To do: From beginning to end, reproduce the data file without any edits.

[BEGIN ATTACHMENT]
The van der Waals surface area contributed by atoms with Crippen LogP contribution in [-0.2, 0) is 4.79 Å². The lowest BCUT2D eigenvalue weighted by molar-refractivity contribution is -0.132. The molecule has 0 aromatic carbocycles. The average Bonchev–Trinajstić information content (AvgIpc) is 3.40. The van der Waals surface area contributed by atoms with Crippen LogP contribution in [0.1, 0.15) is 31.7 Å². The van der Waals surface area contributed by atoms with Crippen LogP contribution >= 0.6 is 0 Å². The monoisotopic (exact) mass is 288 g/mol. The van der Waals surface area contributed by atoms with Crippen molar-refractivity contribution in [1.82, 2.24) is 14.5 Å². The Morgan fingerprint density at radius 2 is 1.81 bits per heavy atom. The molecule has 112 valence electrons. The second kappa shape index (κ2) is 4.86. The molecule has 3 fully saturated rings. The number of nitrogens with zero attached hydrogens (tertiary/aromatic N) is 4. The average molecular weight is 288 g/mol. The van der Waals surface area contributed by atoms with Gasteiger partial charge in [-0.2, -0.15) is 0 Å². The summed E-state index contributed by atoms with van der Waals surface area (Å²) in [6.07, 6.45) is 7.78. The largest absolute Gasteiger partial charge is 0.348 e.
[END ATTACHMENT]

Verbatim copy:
The van der Waals surface area contributed by atoms with Crippen LogP contribution in [-0.2, 0) is 4.79 Å². The lowest BCUT2D eigenvalue weighted by molar-refractivity contribution is -0.132. The molecule has 0 aromatic carbocycles. The average Bonchev–Trinajstić information content (AvgIpc) is 3.40. The van der Waals surface area contributed by atoms with Crippen LogP contribution in [0.1, 0.15) is 31.7 Å². The van der Waals surface area contributed by atoms with Crippen LogP contribution >= 0.6 is 0 Å². The monoisotopic (exact) mass is 288 g/mol. The van der Waals surface area contributed by atoms with Crippen molar-refractivity contribution in [1.82, 2.24) is 14.5 Å². The Morgan fingerprint density at radius 2 is 1.81 bits per heavy atom. The molecule has 112 valence electrons. The second kappa shape index (κ2) is 4.86. The molecule has 3 fully saturated rings. The number of nitrogens with zero attached hydrogens (tertiary/aromatic N) is 4. The average molecular weight is 288 g/mol. The van der Waals surface area contributed by atoms with Gasteiger partial charge in [-0.2, -0.15) is 0 Å². The summed E-state index contributed by atoms with van der Waals surface area (Å²) in [6.07, 6.45) is 7.78. The largest absolute Gasteiger partial charge is 0.348 e.